I am writing this post mostly for my fellow attorneys, but non-attorneys might also find it interesting.

One of the differences between a seasoned litigator and a novice is the ability to take total control of the witness, both at deposition and at trial.  Inexperienced attorneys, including my former self, often let witnesses run from the question, or take them down irrelevant rabbit holes, or hide behind non-answers.  But as we mature as lawyers, we learn to reign the witness in, to “let them know who’s boss”.  We also learn not to take any crap from opposing counsel.

Here’s a recent example of “taking control” from a deposition I recently had.  I was deposing a corporate witness in a convenience store slip-and-fall case.  She was trying her hardest to weasel out of answering my questions.  Look at how she tries to evade my questions:


For years now I have made it my goal to clearly explain even the most complex concepts of the New York personal injury claim process to my clients.  And over the years I’ve gotten very good at it.  I love it when my clients call me bewildered and confused with a question about their claim, and five minutes later say, “now I get it, Mike, thanks“.  Some have even said, “hey Mike, you ought to write a book”!

But I didn’t really want to write a book.  I was too busy representing my many clients injured in New York accidents.  So instead I looked online and in book stores for a book that would explain what all my clients should know about their New York State personal injury claims process.

Guess what.  I didn’t find one.  (Well, there were some, but they were either inadequate or just plain wrong.)

dog-245x300Today I am blogging about a recent development in New York dog bite / attack injury law.  By way of background, New York is one of only a few states where, to win your case, you have to prove the dog had a prior bite or attack or otherwise displayed “vicious propensities” and that the owner knew about these propensities.  Otherwise, the owner of the dog is off the hook, even if the dog viciously attacks you.

This rule “bites”.  The problem with this rule is that it doesn’t allow victims to sue the owner of the dog for the owner’s negligence.  The owner might have a perfectly good dog with no viscous propensities, but the owner might nevertheless – through plain stupidity or negligence — cause even the Mother-Theresa-of-dogs to hurt people.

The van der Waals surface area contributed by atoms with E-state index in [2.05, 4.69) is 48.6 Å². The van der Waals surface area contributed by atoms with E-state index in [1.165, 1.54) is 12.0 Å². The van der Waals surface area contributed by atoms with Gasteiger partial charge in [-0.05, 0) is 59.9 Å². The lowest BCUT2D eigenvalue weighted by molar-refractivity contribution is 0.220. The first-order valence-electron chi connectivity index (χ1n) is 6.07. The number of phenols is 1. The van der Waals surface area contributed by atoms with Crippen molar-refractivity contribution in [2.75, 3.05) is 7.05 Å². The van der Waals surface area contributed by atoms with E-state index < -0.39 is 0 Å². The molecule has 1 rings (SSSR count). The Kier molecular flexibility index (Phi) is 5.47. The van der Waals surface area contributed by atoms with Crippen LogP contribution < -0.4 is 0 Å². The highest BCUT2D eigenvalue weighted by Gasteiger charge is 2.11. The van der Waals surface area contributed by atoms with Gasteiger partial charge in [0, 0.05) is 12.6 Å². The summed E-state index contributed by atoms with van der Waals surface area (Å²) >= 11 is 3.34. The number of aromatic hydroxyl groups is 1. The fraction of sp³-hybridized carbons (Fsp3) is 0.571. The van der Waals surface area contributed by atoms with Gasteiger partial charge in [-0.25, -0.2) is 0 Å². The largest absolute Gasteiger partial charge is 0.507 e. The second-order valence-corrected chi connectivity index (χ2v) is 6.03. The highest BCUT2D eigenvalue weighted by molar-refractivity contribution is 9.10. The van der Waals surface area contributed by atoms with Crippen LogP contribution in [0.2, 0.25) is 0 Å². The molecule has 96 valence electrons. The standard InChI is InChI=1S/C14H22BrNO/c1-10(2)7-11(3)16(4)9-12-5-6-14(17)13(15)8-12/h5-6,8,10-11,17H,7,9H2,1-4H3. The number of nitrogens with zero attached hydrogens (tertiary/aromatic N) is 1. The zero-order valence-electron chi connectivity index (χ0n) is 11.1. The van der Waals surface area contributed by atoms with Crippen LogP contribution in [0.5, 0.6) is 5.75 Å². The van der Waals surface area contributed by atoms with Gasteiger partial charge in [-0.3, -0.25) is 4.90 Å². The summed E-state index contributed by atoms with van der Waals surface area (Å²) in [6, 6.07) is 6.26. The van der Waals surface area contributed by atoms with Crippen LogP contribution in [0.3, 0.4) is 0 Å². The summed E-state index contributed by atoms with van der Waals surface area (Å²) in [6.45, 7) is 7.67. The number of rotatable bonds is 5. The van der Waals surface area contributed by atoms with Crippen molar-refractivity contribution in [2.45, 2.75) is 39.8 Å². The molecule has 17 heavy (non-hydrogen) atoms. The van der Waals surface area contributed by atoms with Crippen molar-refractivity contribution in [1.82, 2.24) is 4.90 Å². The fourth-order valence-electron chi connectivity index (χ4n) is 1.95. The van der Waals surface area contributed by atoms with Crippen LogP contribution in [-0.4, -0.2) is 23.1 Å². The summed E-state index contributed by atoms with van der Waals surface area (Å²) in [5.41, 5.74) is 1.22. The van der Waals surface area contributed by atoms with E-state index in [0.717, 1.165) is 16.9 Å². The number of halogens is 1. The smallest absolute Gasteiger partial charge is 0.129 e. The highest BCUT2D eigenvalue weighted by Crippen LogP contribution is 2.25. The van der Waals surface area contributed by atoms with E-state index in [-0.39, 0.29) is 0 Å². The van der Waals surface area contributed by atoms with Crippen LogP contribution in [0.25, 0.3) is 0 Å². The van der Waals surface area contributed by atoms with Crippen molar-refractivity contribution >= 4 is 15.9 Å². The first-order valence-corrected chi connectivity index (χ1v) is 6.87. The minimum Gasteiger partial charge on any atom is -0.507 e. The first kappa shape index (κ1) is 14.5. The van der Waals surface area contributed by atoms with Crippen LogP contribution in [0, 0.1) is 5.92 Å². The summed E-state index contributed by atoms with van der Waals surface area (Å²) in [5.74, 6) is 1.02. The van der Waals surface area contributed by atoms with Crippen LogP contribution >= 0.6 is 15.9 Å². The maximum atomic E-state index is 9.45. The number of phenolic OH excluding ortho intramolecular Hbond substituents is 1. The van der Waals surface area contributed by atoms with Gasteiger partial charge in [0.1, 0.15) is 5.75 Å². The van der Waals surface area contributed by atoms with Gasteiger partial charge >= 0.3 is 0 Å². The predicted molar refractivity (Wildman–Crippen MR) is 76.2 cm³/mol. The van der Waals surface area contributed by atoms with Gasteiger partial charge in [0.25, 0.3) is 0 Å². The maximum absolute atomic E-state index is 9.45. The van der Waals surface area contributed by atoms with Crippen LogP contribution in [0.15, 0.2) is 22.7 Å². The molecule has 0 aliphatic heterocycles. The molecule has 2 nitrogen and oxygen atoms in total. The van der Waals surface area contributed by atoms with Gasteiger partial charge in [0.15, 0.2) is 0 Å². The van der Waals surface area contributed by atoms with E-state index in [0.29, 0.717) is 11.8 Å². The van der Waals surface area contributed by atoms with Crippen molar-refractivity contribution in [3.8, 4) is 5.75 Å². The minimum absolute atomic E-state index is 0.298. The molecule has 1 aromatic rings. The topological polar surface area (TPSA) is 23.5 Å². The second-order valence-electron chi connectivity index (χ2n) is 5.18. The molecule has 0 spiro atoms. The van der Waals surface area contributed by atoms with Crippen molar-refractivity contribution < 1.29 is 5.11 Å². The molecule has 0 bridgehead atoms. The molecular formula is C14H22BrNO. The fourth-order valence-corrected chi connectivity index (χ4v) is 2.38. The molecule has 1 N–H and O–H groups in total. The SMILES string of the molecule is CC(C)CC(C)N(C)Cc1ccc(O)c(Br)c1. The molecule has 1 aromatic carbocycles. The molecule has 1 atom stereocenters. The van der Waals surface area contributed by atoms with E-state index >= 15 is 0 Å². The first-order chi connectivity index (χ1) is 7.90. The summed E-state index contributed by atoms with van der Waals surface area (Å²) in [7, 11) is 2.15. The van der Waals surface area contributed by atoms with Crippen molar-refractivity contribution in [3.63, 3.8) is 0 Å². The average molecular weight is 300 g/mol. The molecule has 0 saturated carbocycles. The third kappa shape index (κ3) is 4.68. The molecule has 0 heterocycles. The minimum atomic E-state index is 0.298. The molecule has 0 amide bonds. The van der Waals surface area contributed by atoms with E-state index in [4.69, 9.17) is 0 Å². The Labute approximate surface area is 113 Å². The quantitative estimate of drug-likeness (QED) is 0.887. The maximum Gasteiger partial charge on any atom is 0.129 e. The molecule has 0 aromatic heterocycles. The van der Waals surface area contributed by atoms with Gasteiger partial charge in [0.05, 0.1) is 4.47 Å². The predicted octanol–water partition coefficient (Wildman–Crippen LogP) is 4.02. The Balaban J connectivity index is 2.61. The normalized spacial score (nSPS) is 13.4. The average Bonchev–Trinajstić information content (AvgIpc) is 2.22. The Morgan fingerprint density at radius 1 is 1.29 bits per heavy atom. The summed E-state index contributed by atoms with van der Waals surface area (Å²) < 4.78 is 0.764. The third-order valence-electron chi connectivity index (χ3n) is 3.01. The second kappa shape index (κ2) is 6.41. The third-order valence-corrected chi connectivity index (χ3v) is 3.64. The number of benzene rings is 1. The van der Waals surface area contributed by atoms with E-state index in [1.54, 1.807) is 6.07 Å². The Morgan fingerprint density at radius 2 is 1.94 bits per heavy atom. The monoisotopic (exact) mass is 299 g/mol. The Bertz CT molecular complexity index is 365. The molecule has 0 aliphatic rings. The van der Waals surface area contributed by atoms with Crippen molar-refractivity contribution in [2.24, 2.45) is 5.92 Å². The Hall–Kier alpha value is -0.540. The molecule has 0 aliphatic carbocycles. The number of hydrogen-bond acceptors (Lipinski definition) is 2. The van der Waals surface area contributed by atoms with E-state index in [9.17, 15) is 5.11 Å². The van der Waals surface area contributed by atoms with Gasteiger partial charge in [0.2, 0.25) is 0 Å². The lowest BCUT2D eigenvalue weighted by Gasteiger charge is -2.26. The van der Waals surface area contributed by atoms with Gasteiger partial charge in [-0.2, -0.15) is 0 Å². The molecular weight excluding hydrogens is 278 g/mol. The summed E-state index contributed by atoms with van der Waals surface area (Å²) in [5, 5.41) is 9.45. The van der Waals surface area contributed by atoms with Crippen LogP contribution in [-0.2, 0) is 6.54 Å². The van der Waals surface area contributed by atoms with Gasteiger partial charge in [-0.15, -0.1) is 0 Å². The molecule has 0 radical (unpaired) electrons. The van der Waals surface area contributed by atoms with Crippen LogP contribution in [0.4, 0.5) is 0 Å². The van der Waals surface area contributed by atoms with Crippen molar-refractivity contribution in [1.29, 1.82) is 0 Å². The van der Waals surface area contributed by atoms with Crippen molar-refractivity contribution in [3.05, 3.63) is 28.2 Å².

For example, in Doerr v. Goldsmith, a dog owner signaled for his nice, obedient doggy to come to him.  Bad idea.  The dog was on the opposite side of a very busy street.  The tail-wagging, happy-go-lucky pooch then bolted across the busy street to his loving owner, causing an innocent bicyclist to be thrown from his bike.

water-slide1-300x184waterslide2This past week in Geneva, New York, where I live, the temperatures rose to 71 degrees.  And we are only in late February!  As the ski season ends (earlier than usual), I can’t help but think the amusement parks will be opening earlier than usual.

Generally, amusement parks are reasonably safe.  But accidents – tragic ones – do happen.  For one thing, the industry has become very competitive in trying to get the “highest”, “fastest”, or craziest rides.  That kind of competition can lead to dangerous results.

Case in point:  Last year a 10-year old boy was killed on the “tallest” water slide in the world located in Kansas City (see photos above).  The slide had opened to much fanfare in 2014 as it surpassed the then-tallest water slide in the world located in Brazil.  The slide – christened the “Veruckt” (German for “insane”) — consisted of a 168-foot, 17-story drop followed by a bump and then a final descent into the pool below.  Go on the ride by video here:

thOne thing I love about being a personal injury lawyer (besides all the great jokes that go with it) is that there is always room for improvement.  Yes, that’s right.  Even after twenty-five years of representing injured people against big companies and insurance carriers, I can still learn to do my job better.  Since I can always strive to get better, I never get bored with this job.

Case in point:  Recently a very accomplished fellow New York personal injury lawyer recommended a book to me, “Advanced Depositions”, by Phillip Miller and Paul Scoptur.  The book is designed to teach experienced personal injury lawyers like me additional skills for taking depositions, especially of experts and “tough” witnesses who might be evasive or tricky.

I admit I picked up the book somewhat skeptically, figuring I would already know everything in the book and that it would be a mere “refresher” course for me.  But I was wrong.  I learned some knew techniques for “boxing in” witnesses, for “exhausting” their knowledge on a topic, and for ensuring that the deposition transcript reads well so the jury can easily understand the “points” I scored.  I also learned better ways to make corporate witnesses concede that certain safety rules apply to the conduct of their employees, and even perhaps to get them to admit the rules were broken.

I am a resident of Geneva, NY, and a personal injury lawyer with experience in “toxic torts”.  I have been following closely the developments regarding the high lead and arsenic levels in the area surrounding the old foundry in Geneva. It is a sad, unfortunate mess.  I feel deeply for the foundry neighbors, especially those who have had children grow up in the area.  If nothing else, the anxiety and fear must be overwhelming.  Many blame — and have filed notices of claim against — our government officials (DEC, Department of Health, etc.) for having failed to notify them of high toxin levels years ago when they first found out about it.  Longtime residents’ worry, fear, and anger are visceral.